Rethinking the category of aesthetics in light of recent developments in literary theory and social criticism, the contributors to this volume showcase the interpretive possibilities available to those who bring politics, culture, ideology, and conceptions of identity into their critiques. Essays combine close readings of individual works and authors with more theoretical discussions of aesthetic theory and its relation to American literature. In their introduction, Weinstein and Looby argue that aesthetics never left American literary critique. Instead, the essay casts the current return to aesthetics as the natural consequence of shortcomings in deconstruction and new historicism, which led to a reconfiguration of aesthetics. Subsequent essays demonstrate the value and versatility of aesthetic considerations in literature, from eighteenth-century poetry to twentieth-century popular music. Organized into four groups -- politics, form, gender, and theory -- contributors revisit the canonical works of Henry James, Nathaniel Hawthorne, and Stephen Crane, introduce the overlooked texts of Constance Fenimore Woolson and Earl Lind, and unpack the complexities of the music of The Carpenters. Deeply rooted in an American context, these essays explore literature's aesthetic dimensions in connection to American liberty and the formation of political selfhood. Contributors include Edward Cahill, Ivy G. Wilson, June Ellison, Dorri Beam, Christopher Castiglia, Christopher Looby, Wendy Steiner, Cindy Weinstein, Trish Loughran, Jonathan Freedman, Elisa New, Dorothy Hale, Mary Esteve, Eric Lott, Sianne Ngai
Full Product DetailsAuthor: Cindy Weinstein , Christopher Looby
Publisher: Columbia University Press
Imprint: Columbia University Press
ISBN 10: 0231156162
Publication Date: 07 August 2012
Audience: Professional and scholarly , Professional & Vocational
Publisher's Status: Active
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Table of ContentsAcknowledgmentsIntroduction1Liberty of the Imagination in Revolutionary AmericaThe Writing on the Wall: Revolutionary Aesthetics and Interior SpacesStephen Crane's RefrainLyric Citizenship in Post 9/11 Performance: Sekou Sundiata's the 51st (dream) state2Aesthetics Beyond the Actual: The Marble Faun and Romantic SociabilityHenry James, Constance Fenimore Woolson, and the Figure in the CarpetSexuality's Aesthetic Dimension: Kant and the Autobiography of an AndrogyneFrom The Birthmark to Hairspray: American Anxieties About Beauty3When is Now? Poe's Aesthetics of TemporalityReading in the Present Tense: Benito Cereno and the Time of ReadingWhat Maggie Knew: Game Theory, The Golden Bowl, and the Critical Possibilities of Aesthetic KnowledgeUpon a Peak in Beinecke: The Beauty of the Book in the Poetry of Susan Howe4Warped Conjunctions: Jacques Ranciere and African American TwonessAesthetics and the New Ethics: Theorizing the Novel in the Twenty-First CenturyPostwar Pastoral: The Art of Happiness in Philip RothPerfect Is Dead: Karen Carpenter, Theodor Adorno, and the Radio; or, If Hooks Could KillNetwork Aesthetics: Juliana Spahr's The Transformation and Bruno Latour's Reassembling the SocialAfterwordContributorsIndex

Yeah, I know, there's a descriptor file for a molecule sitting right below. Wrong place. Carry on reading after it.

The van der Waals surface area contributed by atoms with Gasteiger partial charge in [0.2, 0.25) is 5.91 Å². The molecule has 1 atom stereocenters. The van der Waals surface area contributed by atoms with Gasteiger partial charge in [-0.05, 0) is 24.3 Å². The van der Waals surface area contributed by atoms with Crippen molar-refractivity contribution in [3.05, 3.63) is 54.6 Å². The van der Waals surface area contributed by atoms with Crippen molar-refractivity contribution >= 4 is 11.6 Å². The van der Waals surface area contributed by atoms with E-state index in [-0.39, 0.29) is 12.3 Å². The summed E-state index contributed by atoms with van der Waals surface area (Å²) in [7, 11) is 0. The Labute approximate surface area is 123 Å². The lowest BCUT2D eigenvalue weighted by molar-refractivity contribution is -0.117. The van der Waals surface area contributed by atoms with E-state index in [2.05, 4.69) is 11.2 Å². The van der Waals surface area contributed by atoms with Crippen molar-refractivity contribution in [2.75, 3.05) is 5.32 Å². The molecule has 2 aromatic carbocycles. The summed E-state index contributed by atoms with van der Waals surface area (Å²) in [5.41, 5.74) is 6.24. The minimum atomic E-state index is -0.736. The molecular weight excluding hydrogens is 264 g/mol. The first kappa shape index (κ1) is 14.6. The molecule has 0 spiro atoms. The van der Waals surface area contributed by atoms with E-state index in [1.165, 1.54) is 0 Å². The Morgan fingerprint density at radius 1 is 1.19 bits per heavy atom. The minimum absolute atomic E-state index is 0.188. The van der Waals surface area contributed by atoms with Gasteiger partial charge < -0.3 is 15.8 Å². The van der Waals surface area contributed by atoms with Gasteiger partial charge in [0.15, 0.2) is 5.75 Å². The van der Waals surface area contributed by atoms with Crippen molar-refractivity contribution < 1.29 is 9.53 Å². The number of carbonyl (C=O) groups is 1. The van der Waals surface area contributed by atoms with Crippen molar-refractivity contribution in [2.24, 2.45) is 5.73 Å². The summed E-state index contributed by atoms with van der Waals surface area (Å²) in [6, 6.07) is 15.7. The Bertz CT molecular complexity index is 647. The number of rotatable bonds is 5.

This indispensable work, truly a book for our times, recuperates questions of beauty, form, sensuousness, and taste after they have been largely discarded by the politically engaged criticism of the last two to three decades. Understandably wary about a renewal of the aesthetic as the absolute horizon of interpretation, Weinstein and Looby--and their contributors--make a compelling case for reintegrating formalism and historicism. The volume covers the canonical (Poe, Melville, James) and the noncanonical (Constance Fenimore Woolson, Sekou Sundiata, Susan Howe), and it ranges from the Revolutionary period to the twenty-first century. I can think of no other collection that approaches it in richness and revisionary scope; its appearance marks a watershed in the study of American literature. -- Michael T. Gilmore, Paul Prosswimmer Professor of American Literature, Brandeis University
Cindy Weinstein is professor of English at the California Institute of Technology and the author of The Literature of Labor and the Labors of Literature: Allegory in Nineteenth-Century American Fiction and Family, Kinship, and Sympathy in Nineteenth-Century American Literature. She is also the editor of The Cambridge Companion to Harriet Beecher Stowe and coeditor, with Peter Stoneley, of A Concise Companion to American Fiction, 1900--1950. Christopher Looby is professor of English at the University of California, Los Angeles, and the author of Voicing America: Language, Literary Form, and the Origins of the United States and editor of The Complete Civil War Journal and Selected Letters of Thomas Wentworth Higginson. With Christopher Castiglia, he is the coeditor of a special issue of ESQ on New Approaches to Sexuality in Nineteenth-Century American Literature and wrote the introduction to Robert Montgomery Bird's Sheppard Lee, Written by Himself.
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